If you ever need to project a result set or find a single object in a generic list then one of the easiest ways to achieve this is to use a lambda expression within either the FIND() or FINDALL() extension methods for the generic list class.

For example, suppose we have the following class that represents a person.


Public Class Person
Property FirstName As String
Property Surname As String
Property DateOfBirth As Date
Property Gender As String
Public Overrides Function ToString() As String
Return FirstName & " " & Surname
End Function
End Class

This is a nice simple class with two property that represent the first name and surname of a person. Next we create a generic list of type person and then add some records to it as the below example

Dim PersonList As New List(Of Person)
PersonList.Add(New Person With {.FirstName = "Bob", .Surname = "Smith"})
PersonList.Add(New Person With {.FirstName = "Fred", .Surname = "Jones"})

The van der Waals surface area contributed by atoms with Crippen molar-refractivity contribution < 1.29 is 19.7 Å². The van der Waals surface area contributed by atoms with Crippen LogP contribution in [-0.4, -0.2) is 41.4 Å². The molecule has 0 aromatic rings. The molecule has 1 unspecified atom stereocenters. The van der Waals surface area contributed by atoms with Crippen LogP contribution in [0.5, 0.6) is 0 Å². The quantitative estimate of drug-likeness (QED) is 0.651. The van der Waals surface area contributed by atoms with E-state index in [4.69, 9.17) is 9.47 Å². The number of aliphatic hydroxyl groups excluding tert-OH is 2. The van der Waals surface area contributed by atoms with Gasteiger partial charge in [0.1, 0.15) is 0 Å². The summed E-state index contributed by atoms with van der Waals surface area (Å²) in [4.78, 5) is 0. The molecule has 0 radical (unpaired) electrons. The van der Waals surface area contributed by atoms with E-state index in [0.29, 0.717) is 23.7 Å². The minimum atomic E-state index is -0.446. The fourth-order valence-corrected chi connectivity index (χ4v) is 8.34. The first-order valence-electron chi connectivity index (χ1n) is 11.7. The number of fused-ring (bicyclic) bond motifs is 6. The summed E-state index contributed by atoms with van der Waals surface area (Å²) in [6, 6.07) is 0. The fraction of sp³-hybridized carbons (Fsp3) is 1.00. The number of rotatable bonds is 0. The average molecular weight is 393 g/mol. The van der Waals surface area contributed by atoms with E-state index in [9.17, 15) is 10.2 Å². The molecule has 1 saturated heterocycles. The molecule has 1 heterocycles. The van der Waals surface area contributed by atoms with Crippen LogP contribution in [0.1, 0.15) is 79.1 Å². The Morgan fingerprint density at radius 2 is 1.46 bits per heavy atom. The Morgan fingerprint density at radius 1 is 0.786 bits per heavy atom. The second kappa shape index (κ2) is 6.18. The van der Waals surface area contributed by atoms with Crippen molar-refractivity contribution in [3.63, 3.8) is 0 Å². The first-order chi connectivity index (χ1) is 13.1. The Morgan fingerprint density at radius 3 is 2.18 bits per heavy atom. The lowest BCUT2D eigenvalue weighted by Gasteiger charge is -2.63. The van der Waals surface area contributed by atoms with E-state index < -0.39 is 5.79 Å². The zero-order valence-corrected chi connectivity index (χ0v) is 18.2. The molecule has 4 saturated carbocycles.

PersonList.Add(New Person With {.FirstName = "John", .Surname = "Bond"})
PersonList.Add(New Person With {.FirstName = "Peter", .Surname = "Smith"})

Now that we have some data to search we can create a ‘for each’ loop to enumerate the list and we will call the extension method FINDALL() so that we can project which records go into the ‘for each’ loop. The filtering within the FINDALL() extension is done via a lambda expression which is nice and simple.

For Each p In PersonList.FindAll(Function(x) x.Surname = "Smith")

If we only want to find a single value in the collection then we could use the FIND() extension in much the same way as the above example, the FIND() extension will return the first occurrence that it finds of the filter criteria.

Dim SinglePerson = PersonList.Find(Function(x) x.FirstName = "Bob" And x.Surname = "Smith")
Console.WriteLine("Single Person: " & SinglePerson.FirstName)

If you need a more complex filter method then this is probably where you would start needing to look at LINQ which just makes complex queries a whole lot simpler.

Categories: VB.NET

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